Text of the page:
Imagine seeing a jumble of legs and arms so intertwined you can't tell where one body begins and another ends; it's all one creature gracefully undulating to the music. Imagine a figure being pulled into the air only to see them let go, somersaulting down into a pool with such speed and precision, they hardly make a splash. Imagine a body contorting into shapes you didn't think possible in the middle of a ring of fire.
At Cirque du Soleil you don't have to imagine these scenes; you can see them for yourself, all performed by acrobats and artists at the top of their game just like Aloysia Gavre, founder of Cirque School LA.
A talented performer, at just 14 Aloysia was accepted into the Pickle Family Circus. "Circus training soon took over my life," she says. She fell in love with the way athleticism and dance merged together to create a performance. Today, she has over 25 years of experience in the industry—including a long stint performing with Cirque du Soleil—and her passion for it has not waned one bit.
"After I left performing with Cirque du Soleil, I knew I wanted to share all that I had learned with the greater public," she recalls. It was that desire that planted the seed for Cirque School LA.
After all, when you think about it, the incredible agility, the balancing acts, and the core work are all part and parcel of a great full-body workout. The real difference is that instead of learning a bunch of boring and repetitive exercises, students are learning a craft.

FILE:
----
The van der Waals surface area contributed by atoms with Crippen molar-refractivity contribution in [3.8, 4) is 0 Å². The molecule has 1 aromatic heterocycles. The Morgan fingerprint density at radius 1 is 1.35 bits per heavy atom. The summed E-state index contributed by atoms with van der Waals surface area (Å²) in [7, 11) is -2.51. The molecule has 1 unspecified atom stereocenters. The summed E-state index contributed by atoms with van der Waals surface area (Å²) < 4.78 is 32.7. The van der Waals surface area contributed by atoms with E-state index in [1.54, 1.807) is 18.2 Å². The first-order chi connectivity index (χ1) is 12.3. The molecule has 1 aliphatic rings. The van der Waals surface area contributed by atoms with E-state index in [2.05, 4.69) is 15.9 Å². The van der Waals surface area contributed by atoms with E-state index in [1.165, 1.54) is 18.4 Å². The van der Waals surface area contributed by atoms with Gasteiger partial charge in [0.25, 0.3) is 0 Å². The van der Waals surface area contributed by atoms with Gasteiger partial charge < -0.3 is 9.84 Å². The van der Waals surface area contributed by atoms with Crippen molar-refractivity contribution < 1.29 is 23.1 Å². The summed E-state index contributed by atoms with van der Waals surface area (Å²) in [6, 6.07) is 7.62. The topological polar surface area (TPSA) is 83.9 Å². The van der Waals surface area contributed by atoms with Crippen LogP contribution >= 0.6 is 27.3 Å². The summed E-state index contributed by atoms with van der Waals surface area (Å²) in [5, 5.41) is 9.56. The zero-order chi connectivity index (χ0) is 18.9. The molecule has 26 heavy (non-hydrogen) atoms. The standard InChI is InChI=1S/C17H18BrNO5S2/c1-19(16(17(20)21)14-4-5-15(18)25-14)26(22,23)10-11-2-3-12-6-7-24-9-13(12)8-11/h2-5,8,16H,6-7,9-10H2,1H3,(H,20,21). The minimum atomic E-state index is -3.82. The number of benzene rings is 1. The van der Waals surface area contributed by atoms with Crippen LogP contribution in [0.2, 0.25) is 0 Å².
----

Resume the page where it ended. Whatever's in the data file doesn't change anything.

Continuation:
The way Aloysia puts it, "I created Cirque School to not only expose people to alternative forms of fitness and well-being, but to learn not to be fearful of new endeavors." That's important because you have to put yourself out there a bit when you take a class at Cirque School. Learning to balance yourself on a hoop in the air is a lot different than doing a few pushups, and that can seem scary to newbies. But Aloysia doesn't think that should hold anyone back.
Their entry level classes run the gamut from aerial training and handstands to basic flexibility courses. All classes, however, are held in the same space, which can help foster an air of community that Aloysia believes is essential. "Veteran students act as ambassadors welcoming new students," she says, "Long-lasting friendships are made within the community as they are all trying something new, something scary, something beautiful, that at times makes them cry or cheer with one another."
This mentality is part of why Aloysia's motto for the school is "For anybody with any body." She really believes that nothing should stand in the way when it comes to trying out a session. There's a reason the 101 classes are so popular after all. Besides, "If you had the courage to sign up for a class and try something new, you are more than halfway there."